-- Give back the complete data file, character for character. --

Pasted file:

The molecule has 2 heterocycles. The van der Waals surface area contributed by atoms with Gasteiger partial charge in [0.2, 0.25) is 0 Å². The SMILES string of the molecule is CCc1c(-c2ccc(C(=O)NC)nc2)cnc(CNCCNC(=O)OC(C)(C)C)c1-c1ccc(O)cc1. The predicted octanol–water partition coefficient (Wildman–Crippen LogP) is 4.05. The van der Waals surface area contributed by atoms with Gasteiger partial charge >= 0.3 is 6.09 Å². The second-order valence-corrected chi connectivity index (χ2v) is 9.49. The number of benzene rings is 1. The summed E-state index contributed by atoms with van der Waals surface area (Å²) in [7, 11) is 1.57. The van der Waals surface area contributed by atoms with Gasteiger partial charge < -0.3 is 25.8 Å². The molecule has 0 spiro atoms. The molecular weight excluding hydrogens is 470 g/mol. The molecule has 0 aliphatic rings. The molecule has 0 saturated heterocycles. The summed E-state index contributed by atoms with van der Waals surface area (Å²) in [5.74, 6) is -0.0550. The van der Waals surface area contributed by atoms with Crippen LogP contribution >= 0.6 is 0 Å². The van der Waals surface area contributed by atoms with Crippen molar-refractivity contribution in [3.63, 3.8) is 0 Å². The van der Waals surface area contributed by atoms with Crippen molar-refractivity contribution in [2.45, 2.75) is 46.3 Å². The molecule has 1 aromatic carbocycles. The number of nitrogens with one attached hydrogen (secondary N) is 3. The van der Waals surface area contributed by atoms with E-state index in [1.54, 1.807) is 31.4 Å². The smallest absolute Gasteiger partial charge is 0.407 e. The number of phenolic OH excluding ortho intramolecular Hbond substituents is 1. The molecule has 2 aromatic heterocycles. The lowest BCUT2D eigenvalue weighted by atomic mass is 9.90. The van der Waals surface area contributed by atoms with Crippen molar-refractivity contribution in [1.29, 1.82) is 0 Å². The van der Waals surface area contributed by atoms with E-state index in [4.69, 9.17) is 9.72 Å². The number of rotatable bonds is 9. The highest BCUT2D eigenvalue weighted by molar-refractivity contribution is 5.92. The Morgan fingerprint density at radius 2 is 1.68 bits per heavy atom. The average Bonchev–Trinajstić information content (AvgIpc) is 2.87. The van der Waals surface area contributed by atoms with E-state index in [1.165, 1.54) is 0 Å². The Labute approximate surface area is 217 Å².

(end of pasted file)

The molecule has 2 heterocycles. The van der Waals surface area contributed by atoms with Gasteiger partial charge in [0.2, 0.25) is 0 Å². The SMILES string of the molecule is CCc1c(-c2ccc(C(=O)NC)nc2)cnc(CNCCNC(=O)OC(C)(C)C)c1-c1ccc(O)cc1. The predicted octanol–water partition coefficient (Wildman–Crippen LogP) is 4.05. The van der Waals surface area contributed by atoms with Gasteiger partial charge >= 0.3 is 6.09 Å². The second-order valence-corrected chi connectivity index (χ2v) is 9.49. The number of benzene rings is 1. The summed E-state index contributed by atoms with van der Waals surface area (Å²) in [7, 11) is 1.57. The van der Waals surface area contributed by atoms with Gasteiger partial charge < -0.3 is 25.8 Å². The molecule has 0 spiro atoms. The molecular weight excluding hydrogens is 470 g/mol. The molecule has 0 aliphatic rings. The molecule has 0 saturated heterocycles. The summed E-state index contributed by atoms with van der Waals surface area (Å²) in [5.74, 6) is -0.0550. The van der Waals surface area contributed by atoms with Crippen LogP contribution >= 0.6 is 0 Å². The van der Waals surface area contributed by atoms with Crippen molar-refractivity contribution in [3.63, 3.8) is 0 Å². The van der Waals surface area contributed by atoms with Crippen molar-refractivity contribution in [2.45, 2.75) is 46.3 Å². The molecule has 1 aromatic carbocycles. The number of nitrogens with one attached hydrogen (secondary N) is 3. The van der Waals surface area contributed by atoms with E-state index in [1.54, 1.807) is 31.4 Å². The smallest absolute Gasteiger partial charge is 0.407 e. The number of phenolic OH excluding ortho intramolecular Hbond substituents is 1. The molecule has 2 aromatic heterocycles. The lowest BCUT2D eigenvalue weighted by atomic mass is 9.90. The van der Waals surface area contributed by atoms with Crippen molar-refractivity contribution in [1.29, 1.82) is 0 Å². The van der Waals surface area contributed by atoms with E-state index in [4.69, 9.17) is 9.72 Å². The number of rotatable bonds is 9. The highest BCUT2D eigenvalue weighted by molar-refractivity contribution is 5.92. The Morgan fingerprint density at radius 2 is 1.68 bits per heavy atom. The average Bonchev–Trinajstić information content (AvgIpc) is 2.87. The van der Waals surface area contributed by atoms with E-state index in [1.165, 1.54) is 0 Å². The Labute approximate surface area is 217 Å².